What is needed is a single, central repository that aggregates the work of great educators and makes it easily searchable. Teachers should be able to access assignments created by other teachers, learn from them, build on them, and then contribute their own, improved versions to the repository. For example, once a few dozen U.S. History teachers create innovative, resource-rich assignments relating to the U.S Civil War, a new teacher entering the fray can synthesize the best of the existing lesson plans to create his or her own.
To put a smiley face on a despised term, it would create a "Race to the Top," but one unburdened by federal oversight.
We’ve created a prototype of such a repository, called findingEducation (a name unlikely to endure). It's in Alpha stage, but in its current form, it has several useful features:
We’ve spent five years creating resources to help educators teach students how to use the web effectively. Our mantra from the beginning has been to simplify, simplify, simplify. While we believe that findingEducation is far simpler to use than any other OER platform we’ve seen, we actually have been ruminating about ways to make it even easier to use and search, and will be implementing them this year.
We have a number of modules and additional features that can be introduced into findingEducation once it develops a meaningful user base, and of course will create other features based on user feedback.
For more information on findingEducation:
See a sample page: http://markskillman.findingeducation.com/
Take our site tour.
Mark E. Moran
Founder & CEO
Dulcinea Media, Inc.
Three years ago, we introduced SweetSearch, A Search Engine for Students. It is a bold concept – a human curated search engine that searches only Web sites that have been evaluated by research experts. We didn’t apply an algorithm or a filter – we created a whitelist of 35,000 Websites. Reviewers have uniformly praised SweetSearch as an outstanding tool for students.
After we launched, we learned of another group of people that may actually appreciate SweetSearch even more – educators. We continually monitor Twitter and education list serves to learn about the specific search needs of educators, and to make sure we meet those needs. The response has been gratifying:
See many more Tweets by educators about SweetSearch.
Teachers are learning that if they search in our reliable universe of sites, they can quickly build their lesson plans, find blogs and advice from fellow educators, and discover primary resources, which are hard to locate using the internal search function of sites such as The Library of Congress or National Archives.
To see typical results for yourself, take a look at the results for these representative terms, then compare them to the results of Google and Bing:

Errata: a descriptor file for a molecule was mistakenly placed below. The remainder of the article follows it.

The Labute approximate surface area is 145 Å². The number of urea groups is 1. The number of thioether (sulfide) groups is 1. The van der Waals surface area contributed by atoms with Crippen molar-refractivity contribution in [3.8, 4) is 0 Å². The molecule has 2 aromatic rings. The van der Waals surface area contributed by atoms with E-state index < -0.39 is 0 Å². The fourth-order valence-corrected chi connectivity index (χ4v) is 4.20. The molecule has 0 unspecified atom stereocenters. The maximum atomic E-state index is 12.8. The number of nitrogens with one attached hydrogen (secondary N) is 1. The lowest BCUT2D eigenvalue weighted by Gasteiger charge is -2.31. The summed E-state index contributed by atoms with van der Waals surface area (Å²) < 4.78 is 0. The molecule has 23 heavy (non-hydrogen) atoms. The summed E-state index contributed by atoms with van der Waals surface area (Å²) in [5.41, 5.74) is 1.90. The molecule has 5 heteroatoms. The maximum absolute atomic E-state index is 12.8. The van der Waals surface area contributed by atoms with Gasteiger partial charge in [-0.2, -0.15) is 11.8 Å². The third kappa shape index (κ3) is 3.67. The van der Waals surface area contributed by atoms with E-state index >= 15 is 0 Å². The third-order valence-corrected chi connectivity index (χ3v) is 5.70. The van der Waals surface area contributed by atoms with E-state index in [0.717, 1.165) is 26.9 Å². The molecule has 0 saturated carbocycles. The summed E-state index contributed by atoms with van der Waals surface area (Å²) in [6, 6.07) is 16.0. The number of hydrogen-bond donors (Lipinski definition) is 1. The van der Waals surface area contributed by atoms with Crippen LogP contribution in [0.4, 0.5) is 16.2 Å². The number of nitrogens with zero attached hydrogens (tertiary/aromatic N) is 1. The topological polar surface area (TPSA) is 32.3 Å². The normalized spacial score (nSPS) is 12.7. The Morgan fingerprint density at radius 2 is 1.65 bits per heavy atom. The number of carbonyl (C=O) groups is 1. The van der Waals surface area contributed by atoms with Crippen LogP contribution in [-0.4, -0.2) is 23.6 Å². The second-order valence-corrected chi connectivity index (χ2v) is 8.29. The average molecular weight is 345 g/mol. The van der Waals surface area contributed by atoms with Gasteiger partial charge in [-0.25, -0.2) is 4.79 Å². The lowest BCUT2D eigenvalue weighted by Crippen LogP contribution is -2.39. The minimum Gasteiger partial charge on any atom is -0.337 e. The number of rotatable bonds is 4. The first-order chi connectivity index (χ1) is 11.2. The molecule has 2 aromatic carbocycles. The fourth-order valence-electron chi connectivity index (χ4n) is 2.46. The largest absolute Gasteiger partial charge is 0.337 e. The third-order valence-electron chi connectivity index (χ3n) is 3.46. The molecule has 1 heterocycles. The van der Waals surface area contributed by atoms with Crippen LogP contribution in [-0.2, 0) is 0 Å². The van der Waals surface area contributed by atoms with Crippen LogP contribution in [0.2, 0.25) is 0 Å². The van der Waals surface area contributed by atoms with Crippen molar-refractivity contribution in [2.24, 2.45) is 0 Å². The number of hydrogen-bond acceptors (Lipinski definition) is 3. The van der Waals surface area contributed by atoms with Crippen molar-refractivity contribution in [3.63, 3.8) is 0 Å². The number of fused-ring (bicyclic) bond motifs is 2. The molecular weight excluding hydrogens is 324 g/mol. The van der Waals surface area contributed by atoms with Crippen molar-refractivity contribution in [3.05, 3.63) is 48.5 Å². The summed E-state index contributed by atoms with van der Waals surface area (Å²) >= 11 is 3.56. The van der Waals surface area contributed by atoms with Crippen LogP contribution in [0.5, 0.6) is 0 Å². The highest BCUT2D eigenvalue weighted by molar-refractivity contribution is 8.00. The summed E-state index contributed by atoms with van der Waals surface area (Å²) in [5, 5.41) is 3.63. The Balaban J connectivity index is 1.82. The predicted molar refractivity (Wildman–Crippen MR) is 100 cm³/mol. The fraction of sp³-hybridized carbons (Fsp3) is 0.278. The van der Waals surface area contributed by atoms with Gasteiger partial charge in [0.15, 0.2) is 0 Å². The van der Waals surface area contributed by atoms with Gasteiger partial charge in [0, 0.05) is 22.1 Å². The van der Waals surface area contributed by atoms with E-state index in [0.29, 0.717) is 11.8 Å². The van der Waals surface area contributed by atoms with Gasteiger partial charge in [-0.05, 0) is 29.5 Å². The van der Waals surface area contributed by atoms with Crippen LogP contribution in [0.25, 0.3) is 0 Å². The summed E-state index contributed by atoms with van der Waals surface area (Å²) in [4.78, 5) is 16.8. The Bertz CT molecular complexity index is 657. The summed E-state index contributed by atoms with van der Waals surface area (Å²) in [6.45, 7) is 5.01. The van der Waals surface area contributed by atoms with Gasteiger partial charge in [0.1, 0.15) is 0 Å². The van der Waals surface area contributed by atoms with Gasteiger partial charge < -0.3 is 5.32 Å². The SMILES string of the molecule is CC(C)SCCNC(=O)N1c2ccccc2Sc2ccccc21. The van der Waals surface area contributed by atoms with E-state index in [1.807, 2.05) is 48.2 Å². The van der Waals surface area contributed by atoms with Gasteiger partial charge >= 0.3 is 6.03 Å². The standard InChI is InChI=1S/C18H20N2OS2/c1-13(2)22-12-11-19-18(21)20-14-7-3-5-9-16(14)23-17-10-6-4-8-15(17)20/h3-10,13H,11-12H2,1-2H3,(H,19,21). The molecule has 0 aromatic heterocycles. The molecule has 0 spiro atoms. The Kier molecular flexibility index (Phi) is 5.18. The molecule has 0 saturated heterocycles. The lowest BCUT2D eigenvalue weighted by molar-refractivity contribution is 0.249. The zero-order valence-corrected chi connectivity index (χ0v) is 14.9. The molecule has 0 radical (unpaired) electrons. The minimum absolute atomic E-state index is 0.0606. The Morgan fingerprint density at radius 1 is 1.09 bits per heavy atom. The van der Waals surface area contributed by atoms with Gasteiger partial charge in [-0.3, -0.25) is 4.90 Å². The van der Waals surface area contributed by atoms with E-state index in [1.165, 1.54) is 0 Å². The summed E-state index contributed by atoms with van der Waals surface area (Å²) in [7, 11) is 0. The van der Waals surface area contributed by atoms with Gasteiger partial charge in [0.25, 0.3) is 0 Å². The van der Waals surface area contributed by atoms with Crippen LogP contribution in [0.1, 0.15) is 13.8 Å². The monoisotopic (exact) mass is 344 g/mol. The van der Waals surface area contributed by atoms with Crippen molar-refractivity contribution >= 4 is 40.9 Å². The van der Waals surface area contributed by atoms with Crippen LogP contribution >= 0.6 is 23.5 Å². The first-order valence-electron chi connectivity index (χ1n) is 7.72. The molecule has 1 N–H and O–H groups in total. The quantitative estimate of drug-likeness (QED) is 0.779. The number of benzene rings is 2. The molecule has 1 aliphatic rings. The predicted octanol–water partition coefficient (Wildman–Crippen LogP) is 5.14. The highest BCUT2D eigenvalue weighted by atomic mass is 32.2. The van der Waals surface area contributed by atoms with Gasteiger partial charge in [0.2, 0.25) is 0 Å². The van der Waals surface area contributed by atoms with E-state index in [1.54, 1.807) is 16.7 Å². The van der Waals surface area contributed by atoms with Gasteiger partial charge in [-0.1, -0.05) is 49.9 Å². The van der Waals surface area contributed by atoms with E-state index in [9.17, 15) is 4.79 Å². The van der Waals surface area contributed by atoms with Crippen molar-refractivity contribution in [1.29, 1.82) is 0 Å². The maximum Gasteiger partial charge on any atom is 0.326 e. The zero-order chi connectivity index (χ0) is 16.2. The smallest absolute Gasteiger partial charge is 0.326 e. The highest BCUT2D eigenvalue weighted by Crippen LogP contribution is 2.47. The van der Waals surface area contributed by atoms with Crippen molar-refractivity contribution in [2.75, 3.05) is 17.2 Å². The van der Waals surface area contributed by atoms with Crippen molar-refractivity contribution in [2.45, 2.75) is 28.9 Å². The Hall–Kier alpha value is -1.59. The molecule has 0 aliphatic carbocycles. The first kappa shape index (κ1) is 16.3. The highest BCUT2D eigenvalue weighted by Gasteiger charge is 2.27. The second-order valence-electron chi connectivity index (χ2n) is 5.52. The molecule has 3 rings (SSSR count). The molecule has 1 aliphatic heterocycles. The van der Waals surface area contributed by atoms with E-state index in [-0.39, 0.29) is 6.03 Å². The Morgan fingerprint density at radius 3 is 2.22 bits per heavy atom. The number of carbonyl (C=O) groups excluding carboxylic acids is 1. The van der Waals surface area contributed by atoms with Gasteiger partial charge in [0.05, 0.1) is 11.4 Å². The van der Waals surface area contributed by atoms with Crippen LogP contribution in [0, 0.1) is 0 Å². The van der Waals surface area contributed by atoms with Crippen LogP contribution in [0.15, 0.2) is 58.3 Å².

You'll likely find, as Paul Gilster, a technology journalist, wrote in the News Observer about SweetSearch: “Google or Bing may find many of the same sites, but what I've noticed is that some of the better sites for a particular topic wind up deep in their search results, often outranked by Web pages more commonly used but of inferior quality....I was impressed with SweetSearch's focus on credible scholarship and emphasis on primary source materials.”
SweetSearch has integrated Yolink, a tool that highlights keywords, showing where the term is used and in what context, so that anyone can quickly scan a search results page and easily determine which results will be most helpful for a particular task. See how quickly you can evaluate the full first page of 20 results! The search terms and surrounding context can then be saved, with one click, to a Google Doc (with the link included), EasyBib's citation generator, or a social bookmarking service. So you not only can find what you’re looking for in seconds, but you can be sharing it with colleagues moments later.
For Open Education Resource platforms to succeed, they need to be as easy for educators to use as possible. It's not enough to give educators a long, aggregated list of relevant resources of varying quality; the resources need to be expertly curated, and there must be a function for educators to search within these resources.
That is what SweetSearch provides, at no cost.
Get this picture on a t-shirt at Allfavourites.com.
You can fire off a three-paragraph e-mail in one minute and condense a day’s worth of thoughts into a few 140-character tweets.
But how’s your grammar?
Modes of communication like e-mail, instant messaging, texting and Twitter are changing a lot of things, like the way we get information, how we consume it and most importantly on National Grammar Day, how we compose it.
Today is a chance to treat every utterance like it can’t be spell-checked by Microsoft Word.
The official site of National Grammar Day has a simple message for all those who want to “get involved” in the celebration: “Speak well! Write well! And on March 4, march forth and spread the word. We want people to think about language and how it can be used best.”
One way you can “march forth” is by challenging yourself with the University of California Press’s copy editing quiz. You may feel like you’re back in the classroom where you first took the SAT. But even if you get the answers wrong, you’ll get an explanation of the right answers.
Also, read our article on the decline of grammar, in "What's Happening to Writing Skills?"
Grammar Girl hosts podcasts about common grammar and usage mistakes. Confused about “which” and “that”? “Between” vs. “among”? Need proofreading tips? These and more topics are covered in a format that’ll give you a nice break from screen-based reading.
Refer back to a good, old-fashioned book, “The Elements of Style,” for trustworthy tips and explanations.
Finally, the Society for the Promotion of Good Grammar publishes this blog in which it members "document their noble efforts."